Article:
Of all the crazy crime stories in New York, it remains one of the craziest.
On Aug. 22, 1972, John Wojtowicz, a 27-year-old Vietnam vet, along with a friend, an 18-year-old ex-con named Salvatore Naturale, tried to rob a Chase Manhattan bank in Brooklyn when their getaway driver fled and the cops showed up.
The robbery, which later inspired Sidney Lumet’s 1975 film “Dog Day Afternoon,” had been Wojtowicz’s idea. He wanted the money to help the man he called his wife pay for a $3,000 sex change operation. The botched holdup resulted in a 14-hour hostage standoff with police and was an instant news sensation, thanks in part to the mix of crime and sexuality as well as Wojtowicz’s larger-than-life personality.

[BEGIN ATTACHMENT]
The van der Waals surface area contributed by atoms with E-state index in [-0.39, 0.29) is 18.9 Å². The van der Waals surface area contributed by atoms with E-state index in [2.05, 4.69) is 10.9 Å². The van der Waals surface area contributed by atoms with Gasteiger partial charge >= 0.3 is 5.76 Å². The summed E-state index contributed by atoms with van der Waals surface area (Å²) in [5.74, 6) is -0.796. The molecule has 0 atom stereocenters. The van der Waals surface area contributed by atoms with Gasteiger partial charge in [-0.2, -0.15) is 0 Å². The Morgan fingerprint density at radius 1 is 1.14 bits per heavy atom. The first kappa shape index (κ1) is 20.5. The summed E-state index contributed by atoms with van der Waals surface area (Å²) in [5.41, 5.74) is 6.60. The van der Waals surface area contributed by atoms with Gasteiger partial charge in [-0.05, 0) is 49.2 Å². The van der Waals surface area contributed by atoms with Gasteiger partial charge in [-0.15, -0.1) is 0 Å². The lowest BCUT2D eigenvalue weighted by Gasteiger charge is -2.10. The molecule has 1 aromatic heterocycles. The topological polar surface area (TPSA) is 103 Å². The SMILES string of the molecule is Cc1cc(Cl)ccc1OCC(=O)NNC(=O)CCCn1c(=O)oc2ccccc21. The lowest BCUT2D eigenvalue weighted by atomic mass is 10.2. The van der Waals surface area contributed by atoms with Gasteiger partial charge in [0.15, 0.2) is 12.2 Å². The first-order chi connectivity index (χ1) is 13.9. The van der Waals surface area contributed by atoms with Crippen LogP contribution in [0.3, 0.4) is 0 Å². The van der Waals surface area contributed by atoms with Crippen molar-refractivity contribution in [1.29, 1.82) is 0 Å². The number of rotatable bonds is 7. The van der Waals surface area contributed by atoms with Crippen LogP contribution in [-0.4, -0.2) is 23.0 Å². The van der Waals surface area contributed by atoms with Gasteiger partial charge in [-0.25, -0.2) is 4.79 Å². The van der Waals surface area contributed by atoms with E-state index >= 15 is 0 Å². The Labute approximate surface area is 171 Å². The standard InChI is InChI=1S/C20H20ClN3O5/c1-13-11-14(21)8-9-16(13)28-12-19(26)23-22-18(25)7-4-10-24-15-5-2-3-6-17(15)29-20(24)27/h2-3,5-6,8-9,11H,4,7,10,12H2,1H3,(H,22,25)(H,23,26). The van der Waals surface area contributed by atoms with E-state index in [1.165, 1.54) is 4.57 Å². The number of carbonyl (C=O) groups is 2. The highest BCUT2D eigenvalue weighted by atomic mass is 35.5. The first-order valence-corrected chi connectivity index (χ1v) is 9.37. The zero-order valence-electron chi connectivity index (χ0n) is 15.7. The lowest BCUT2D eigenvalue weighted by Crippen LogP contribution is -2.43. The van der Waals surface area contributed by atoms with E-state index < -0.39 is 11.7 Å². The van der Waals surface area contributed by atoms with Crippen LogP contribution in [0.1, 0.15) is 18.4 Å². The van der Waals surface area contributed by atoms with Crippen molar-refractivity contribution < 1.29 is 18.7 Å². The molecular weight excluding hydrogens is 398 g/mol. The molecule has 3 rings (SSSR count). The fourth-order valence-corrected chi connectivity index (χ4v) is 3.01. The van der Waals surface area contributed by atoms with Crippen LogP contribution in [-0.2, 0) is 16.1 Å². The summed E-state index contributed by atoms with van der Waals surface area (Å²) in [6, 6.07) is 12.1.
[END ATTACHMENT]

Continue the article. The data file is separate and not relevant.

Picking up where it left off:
The robbery ended violently, with Naturale shot dead during a getaway attempt and Wojtowicz sent to prison. Four years later, Al Pacino was nominated for an Academy Award for “Dog Day Afternoon,” a role that was based on Wojtowicz.
After a viewing of “Dog Day Afternoon” severalRead More »from Documentary tells the real story of the man who inspired 'Dog Day Afternoon'